shining Leitz on the human condition

Portugal, 1976. The silent operation of the Leica allowed Josef Koudelka to shoot unnoticed. This shot is taken from his book Exiles. Photograph: Josef Koudelka/Magnum Photos

Toronto. Before photography, we relied on paintings and sketches, like those of Hogarth in 18th century London, to depict the human condition. Later in the 19th century when photography found its legs, some enterprising photographers, like Mathew Brady  (American civil war wet plate photographer) and the FSA folk in the early 20th century who recorded the impact of the ‘dirty thirties’ added photography to the tools used to record the human condition.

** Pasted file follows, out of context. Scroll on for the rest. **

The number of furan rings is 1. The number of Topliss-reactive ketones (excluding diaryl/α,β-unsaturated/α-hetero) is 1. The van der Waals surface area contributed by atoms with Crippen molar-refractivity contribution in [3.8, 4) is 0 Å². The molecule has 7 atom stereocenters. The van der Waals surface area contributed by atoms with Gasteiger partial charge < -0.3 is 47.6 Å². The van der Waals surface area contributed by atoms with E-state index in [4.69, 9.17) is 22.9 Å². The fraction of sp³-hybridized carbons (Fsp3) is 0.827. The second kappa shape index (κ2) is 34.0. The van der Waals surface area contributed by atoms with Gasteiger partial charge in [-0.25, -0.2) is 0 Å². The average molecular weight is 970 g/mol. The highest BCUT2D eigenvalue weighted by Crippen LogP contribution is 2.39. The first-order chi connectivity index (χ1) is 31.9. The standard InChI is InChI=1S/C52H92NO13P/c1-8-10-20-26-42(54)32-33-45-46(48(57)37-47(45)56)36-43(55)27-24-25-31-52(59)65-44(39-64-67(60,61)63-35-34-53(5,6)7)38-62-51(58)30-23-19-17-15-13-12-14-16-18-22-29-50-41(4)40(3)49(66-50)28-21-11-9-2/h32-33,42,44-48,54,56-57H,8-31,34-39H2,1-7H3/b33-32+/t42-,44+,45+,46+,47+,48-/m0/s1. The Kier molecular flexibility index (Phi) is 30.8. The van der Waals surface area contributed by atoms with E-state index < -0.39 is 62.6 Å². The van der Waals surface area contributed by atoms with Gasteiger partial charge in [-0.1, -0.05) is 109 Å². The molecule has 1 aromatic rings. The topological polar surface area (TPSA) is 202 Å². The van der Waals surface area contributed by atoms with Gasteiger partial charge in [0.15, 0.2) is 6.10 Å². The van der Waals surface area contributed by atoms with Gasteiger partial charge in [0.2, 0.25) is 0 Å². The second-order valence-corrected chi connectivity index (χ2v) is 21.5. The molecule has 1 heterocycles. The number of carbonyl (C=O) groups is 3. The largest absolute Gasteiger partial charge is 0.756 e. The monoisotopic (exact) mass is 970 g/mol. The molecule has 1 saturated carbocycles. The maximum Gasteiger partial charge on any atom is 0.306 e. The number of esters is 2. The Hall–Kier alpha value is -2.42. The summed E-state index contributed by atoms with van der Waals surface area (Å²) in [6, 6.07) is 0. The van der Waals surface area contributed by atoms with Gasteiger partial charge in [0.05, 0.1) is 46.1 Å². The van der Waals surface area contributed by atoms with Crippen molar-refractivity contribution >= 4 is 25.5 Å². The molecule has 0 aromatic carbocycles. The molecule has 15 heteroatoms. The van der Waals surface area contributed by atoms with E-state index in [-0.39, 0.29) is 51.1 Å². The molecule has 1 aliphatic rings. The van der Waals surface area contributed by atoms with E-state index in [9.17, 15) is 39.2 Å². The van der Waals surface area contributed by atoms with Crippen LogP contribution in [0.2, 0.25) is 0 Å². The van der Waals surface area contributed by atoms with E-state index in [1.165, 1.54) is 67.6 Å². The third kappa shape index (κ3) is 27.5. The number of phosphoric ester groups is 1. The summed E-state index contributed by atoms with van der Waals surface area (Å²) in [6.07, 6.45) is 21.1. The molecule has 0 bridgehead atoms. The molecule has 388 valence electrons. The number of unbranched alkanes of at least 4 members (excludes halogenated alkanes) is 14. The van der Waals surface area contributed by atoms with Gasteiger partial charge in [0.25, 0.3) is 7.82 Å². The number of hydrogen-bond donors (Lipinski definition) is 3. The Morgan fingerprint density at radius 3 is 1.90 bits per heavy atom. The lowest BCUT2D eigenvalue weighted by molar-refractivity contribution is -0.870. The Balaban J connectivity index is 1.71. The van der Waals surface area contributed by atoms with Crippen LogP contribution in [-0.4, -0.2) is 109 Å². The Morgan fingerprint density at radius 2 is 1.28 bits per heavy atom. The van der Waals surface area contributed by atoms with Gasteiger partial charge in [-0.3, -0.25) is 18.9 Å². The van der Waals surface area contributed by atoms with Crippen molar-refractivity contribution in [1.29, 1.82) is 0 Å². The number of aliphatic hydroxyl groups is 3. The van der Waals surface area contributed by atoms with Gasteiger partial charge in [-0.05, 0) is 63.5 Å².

This accelerated in the thirties and beyond when the minicam craze set in and small negatives became the predominant means to capture live events. At the high end, the Leica cameras (made by Leitz to keep its microscope and optical factory in operation through the depression), Contax (the reaction of Zeiss to the upstart Leitz), and the myriad of firms that merged to form Zeiss-Ikon (mid 1920s) established an era of photographers who could shoot photos on the run.

George Dunbar, in his pursuit of photographic history discovered this article in The Guardian written by John Naughton back on August 24th in 2014. Fortunately George shared the article with us.

This entry was posted in history and tagged , , , , , . Bookmark the permalink.